There is an upcoming Vision Interest Group featuring Nduka Enemchukwu from the Fu Lab and Aruna Goruspudi from the Bernstein Lab. Will be held on November 20th at noon in the west John A. Moran Eye Center Auditorium.
Binxing Li, post-doc in Paul Bernstein’s lab will present a seminar at noon on Wednesday, September 10th in the Moran Eye Center auditorium on Inactivity of human β, β-carotene-9ʹ′, 10ʹ′-dioxygenase (BCO2) underlies retinal accumulation of the human macular carotenoid pigment.
Abstract: The macula of the primate retina uniquely concentrates high amounts of the xanthophyll carotenoids lutein, zeaxanthin, and meso-zeaxanthin, but the underlying biochemical mechanisms for this spatial- and species-specific localization have not been fully elucidated. For example, despite abundant retinal levels in mice and primates of a binding protein for zeaxanthin and meso-zeaxanthin, the pi isoform of glutathione S-transferase (GSTP1), only human and monkey retinas naturally contain detectable levels of these carotenoids. We therefore investigated whether or not differences in expression, localization, and activity between mouse and primate carotenoid metabolic enzymes could account for this species-specific difference in re0nal accumulation. We focused on β,β-carotene-9ʹ′,10ʹ′-dioxygenase (BCO2, also known as BCDO2), the only known mammalian xanthophyll cleavage enzyme. RT-PCR, Western blot analysis, and immunohistochemistry (IHC) confirmed that BCO2 is expressed in both mouse and primate retinas. Cotransfection of expression plasmids of human or mouse BCO2 into Escherichia coli strains engineered to produce zeaxanthin demonstrated that only mouse BCO2 is an ac0ve zeaxanthin cleavage enzyme. Surface plasmon resonance (SPR) binding studies showed that the binding affinities between human BCO2 and lutein, zeaxanthin, and meso-zeaxanthin are 10- to 40-fold weaker than those for mouse BCO2, implying that ineffective capture of carotenoids by human BCO2 prevents cleavage of xanthophyll carotenoids. Moreover, BCO2 knockout mice, unlike WT mice, accumulate zeaxanthin in their retinas. Our results provide a novel explanation for how primates uniquely concentrate xanthophyll carotenoids at high levels in retinal tissue.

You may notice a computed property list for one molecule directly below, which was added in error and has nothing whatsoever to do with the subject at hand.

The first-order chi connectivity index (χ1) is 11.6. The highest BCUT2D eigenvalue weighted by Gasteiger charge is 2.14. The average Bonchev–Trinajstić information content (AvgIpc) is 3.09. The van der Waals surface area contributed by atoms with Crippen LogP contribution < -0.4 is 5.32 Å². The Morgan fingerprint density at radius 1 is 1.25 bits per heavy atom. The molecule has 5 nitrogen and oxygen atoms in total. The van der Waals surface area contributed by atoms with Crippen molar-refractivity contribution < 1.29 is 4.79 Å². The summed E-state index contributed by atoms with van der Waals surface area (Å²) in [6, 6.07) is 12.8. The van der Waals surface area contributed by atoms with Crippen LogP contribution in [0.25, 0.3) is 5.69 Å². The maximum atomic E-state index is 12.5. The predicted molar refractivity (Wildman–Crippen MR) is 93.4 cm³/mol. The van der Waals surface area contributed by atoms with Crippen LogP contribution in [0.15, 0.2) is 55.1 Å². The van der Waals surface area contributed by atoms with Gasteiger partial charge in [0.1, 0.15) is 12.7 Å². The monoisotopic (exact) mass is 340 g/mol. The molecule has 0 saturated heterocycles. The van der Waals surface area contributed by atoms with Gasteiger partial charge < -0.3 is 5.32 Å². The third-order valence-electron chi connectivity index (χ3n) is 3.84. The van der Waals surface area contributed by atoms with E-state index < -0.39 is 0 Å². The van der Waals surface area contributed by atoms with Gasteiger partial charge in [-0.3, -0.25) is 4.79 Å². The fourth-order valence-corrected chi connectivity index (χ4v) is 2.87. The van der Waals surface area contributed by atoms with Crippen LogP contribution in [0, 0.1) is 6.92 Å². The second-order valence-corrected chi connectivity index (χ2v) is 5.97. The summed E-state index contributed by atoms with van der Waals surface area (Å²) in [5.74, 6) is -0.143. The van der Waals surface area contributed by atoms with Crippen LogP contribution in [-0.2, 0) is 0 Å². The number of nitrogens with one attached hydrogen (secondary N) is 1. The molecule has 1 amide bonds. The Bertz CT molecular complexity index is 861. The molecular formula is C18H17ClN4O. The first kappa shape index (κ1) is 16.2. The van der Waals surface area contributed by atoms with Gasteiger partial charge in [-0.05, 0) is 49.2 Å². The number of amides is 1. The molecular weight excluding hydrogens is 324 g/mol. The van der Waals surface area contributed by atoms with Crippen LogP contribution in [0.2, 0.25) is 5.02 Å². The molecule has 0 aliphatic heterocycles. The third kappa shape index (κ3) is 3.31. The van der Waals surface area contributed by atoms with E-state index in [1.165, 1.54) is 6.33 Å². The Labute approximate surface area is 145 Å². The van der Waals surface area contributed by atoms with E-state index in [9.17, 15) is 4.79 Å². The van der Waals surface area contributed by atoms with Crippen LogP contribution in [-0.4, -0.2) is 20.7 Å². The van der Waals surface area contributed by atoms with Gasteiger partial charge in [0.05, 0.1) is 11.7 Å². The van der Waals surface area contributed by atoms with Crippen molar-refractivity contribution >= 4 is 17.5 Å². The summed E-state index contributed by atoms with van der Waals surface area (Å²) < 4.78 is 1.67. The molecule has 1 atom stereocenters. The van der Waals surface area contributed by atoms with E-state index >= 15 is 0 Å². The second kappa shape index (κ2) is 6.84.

This study by Paul S. Bernstein, Faisal Ahmed, Aihua Liu, Susan Allman, Xiaoming Sheng, Mohsen Sharifzadeh, Igor Ermakov, and Werner Gellermann in IOVS examined the macular pigment in AREDS2 patients. AREDS2 is a randomized, placebo-controlled study designed to determine whether supplementation with 10 mg of lutein and 2 mg of zeaxanthin per day can slow the rate of progression of age-related macular degeneration (AMD). Continue reading “Macular pigment imaging in AREDS2 participants: An ancillary study of AREDS2 subjects enrolled at the Moran Eye Center”